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Bike Holiday

Bike Holiday – Choosing the right holiday for you

Ask anyone why they cycle, and one of the responses is invariably because they get to see things they wouldn’t normally appreciate from the car.

When it comes to a bike holiday, this is certainly the case. Whether your bunch is heading off to conquer mountains, you’re planning more of a gentle amble, or anything in-between – a cycling holiday will certainly enable you to get out and appreciate the scenery, the weather and the people. And let’s not forget – tucking into some sensational local meals is not only a pleasure, it’s a necessary fuel stop!

So – what things should you factor in when determining the right bike holiday for you?

A smashfest or something more sedate?

Be realistic about your fitness level. There’s surely no better motivation than an amazing cycling holiday to get you out of bed and on the bike to train. But if you haven’t put in the preparation, don’t expect to be able to scale massive mountains or keep up endurance levels across several days. Plan a bike holiday that you know is achievable, otherwise things could go very pear shaped once the spinning starts, and your enjoyment could be compromised.


How much do you have to budget for the cycling holiday? In most instances a bike holiday overseas is going to cost more than something regional or interstate. A fully catered for, fully supported bike tour that includes everything from meals to airport transfers might seem expensive. In fact it’s worth crunching the figures as it could end up being more affordable than a base-level package that sees added extra costs creep in on a daily basis.

Do you want to join an established bike holiday tour company, or are you planning to organise everything yourself? Sometimes the cost in time spent organising every minute detail can actually be overwhelming, particularly if the trip is to an overseas destination you’ve never visited before. Remember to factor in essentials such as bike holiday insurance – not all standard holiday insurance policies may cover certain types of cycling (e.g. anything that involves an official bike race or perhaps off-road mountain biking etc), so it’s wise to do your research and make sure you’re fully covered. Another cost to be mindful of is the potential for your air carrier to charge extra for bike handling.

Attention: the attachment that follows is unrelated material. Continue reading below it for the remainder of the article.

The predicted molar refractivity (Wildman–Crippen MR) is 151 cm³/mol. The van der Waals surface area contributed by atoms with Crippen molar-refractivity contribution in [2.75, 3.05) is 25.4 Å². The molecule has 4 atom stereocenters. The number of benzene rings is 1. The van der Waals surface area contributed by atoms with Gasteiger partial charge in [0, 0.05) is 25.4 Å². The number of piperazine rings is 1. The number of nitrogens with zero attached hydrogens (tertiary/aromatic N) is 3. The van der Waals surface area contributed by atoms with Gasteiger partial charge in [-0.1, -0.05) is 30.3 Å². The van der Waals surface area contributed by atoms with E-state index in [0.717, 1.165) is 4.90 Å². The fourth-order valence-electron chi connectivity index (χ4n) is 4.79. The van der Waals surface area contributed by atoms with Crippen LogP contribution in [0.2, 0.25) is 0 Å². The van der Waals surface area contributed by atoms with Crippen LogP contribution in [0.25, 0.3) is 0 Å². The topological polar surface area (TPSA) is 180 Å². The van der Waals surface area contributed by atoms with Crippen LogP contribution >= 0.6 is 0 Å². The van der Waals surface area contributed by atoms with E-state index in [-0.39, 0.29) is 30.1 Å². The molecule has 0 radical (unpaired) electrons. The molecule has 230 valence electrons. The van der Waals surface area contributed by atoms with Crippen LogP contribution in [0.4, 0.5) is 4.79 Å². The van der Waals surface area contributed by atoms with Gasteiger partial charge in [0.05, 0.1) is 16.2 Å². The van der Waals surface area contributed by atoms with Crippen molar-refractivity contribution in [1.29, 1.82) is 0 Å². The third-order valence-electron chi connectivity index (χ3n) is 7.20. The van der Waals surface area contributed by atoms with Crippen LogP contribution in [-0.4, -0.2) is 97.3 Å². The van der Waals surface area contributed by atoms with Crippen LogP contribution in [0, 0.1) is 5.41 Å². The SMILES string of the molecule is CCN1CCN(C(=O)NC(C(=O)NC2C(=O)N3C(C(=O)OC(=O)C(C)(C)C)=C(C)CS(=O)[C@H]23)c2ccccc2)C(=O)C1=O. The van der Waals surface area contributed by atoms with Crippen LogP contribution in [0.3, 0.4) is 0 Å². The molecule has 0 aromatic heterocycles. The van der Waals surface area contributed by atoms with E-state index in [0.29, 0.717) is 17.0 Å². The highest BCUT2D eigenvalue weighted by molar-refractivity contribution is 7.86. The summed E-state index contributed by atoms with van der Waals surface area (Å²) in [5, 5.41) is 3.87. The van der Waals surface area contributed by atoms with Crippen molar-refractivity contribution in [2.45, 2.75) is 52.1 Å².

The season in which you’re traveling could also impact the cost of your bike holiday. For instance, if you plan to revolve your trip around a major bike event, such as any of the three Grand Tours in Europe, then anticipate higher costs for things such as hotel accommodation. If you are planning this sort of a trip, then factor in the enormous international popularity of such events and organise things well in advance, otherwise you may find yourself sleeping out in a field with your bike!

Short and sweet or something extended?

It goes without saying that the duration of your bike holiday is something to consider. Firstly – will the entire holiday be spent cycling, or would you prefer to dice things up a bit and do some driving, or catch a few trains etc? Perhaps you’re planning quite a lengthy trip, but only a small portion of it will be spent riding? Alternately, you may be organising a bike holiday that is 100% cycling. If this is the case, then again depending on your fitness it could be worthwhile factoring in some rest days or at the very least some lighter bike riding sessions.

Bike holidays can be some of the most inspiring, invigorating, memorable trips you can take. So whatever type of bike holiday you’re planning – have a ball!

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